Among conservatives in Congress, only two brave figures, Rep. Bob Barr (R-Ga.) and Rep. Ron Paul (R-Texas), seem to have actually read the Constitution lately, and it has been left largely to them to point out that the Bill of Rights applies not just to citizens but to all persons. It made my morning to hear Rep. Barr make this salient point on the Sam and Cokie show, and I hope conservatives were not only listening but taking to heart his argument that "we are headed down a slippery slope." Once the Bill of Rights is ignored, a dangerous precedent is set: they are talking "mostly" about increased surveillance of foreigners, but what I want to know is what are they talking about the rest of the time?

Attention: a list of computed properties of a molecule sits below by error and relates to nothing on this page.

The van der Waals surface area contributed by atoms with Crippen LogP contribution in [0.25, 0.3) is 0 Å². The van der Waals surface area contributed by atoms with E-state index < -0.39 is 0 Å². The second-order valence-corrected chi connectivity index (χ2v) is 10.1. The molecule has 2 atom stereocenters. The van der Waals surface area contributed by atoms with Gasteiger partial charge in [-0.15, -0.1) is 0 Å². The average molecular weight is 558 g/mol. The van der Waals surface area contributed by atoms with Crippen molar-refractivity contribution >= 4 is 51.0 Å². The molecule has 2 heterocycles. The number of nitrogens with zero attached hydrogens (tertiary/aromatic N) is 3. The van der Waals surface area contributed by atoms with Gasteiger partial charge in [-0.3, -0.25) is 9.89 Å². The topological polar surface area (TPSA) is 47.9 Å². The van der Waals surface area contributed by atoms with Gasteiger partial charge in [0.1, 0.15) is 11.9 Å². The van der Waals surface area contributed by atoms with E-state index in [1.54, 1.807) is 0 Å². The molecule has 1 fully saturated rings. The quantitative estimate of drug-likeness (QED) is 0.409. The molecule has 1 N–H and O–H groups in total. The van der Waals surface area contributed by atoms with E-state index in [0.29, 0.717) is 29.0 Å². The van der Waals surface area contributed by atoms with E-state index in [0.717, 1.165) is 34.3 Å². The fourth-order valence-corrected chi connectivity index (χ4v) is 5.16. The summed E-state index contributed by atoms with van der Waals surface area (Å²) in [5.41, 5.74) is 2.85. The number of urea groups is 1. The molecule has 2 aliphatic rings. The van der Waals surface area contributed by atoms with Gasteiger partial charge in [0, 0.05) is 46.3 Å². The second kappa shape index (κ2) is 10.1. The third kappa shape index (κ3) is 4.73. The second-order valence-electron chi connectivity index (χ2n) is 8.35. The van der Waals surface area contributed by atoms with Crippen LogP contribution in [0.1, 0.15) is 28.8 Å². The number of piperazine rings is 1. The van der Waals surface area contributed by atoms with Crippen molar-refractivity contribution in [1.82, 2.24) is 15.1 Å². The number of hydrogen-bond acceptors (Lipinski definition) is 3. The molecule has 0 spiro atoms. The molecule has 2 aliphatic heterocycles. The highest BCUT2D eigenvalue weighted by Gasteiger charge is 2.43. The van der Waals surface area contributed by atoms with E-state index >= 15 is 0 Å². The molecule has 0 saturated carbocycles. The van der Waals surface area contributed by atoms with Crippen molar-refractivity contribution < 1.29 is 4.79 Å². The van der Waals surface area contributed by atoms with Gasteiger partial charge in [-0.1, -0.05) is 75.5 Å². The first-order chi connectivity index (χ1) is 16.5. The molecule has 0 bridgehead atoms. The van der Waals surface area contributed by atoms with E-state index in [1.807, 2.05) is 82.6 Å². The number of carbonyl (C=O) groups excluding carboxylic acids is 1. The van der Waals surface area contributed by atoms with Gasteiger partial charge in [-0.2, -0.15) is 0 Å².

I have a personal interest in this, as you might imagine, sharpened not only by my libertarian views and my job description, but also on account of the particular personnel involved. To begin with, as the editorial director of, as well as a columnist, the prospect of increased government surveillance of domestic antiwar organizations bodes particularly ill for me, personally. I don't want to exaggerate our own importance, but is the locus of antiwar activity on the Internet at a very dangerous time. The US Congress has just been stampeded into passing a ludicrously misnamed "Patriot" Act that allows the feds to read email, track Internet surfing, and eavesdrop with impunity. But it gets worse.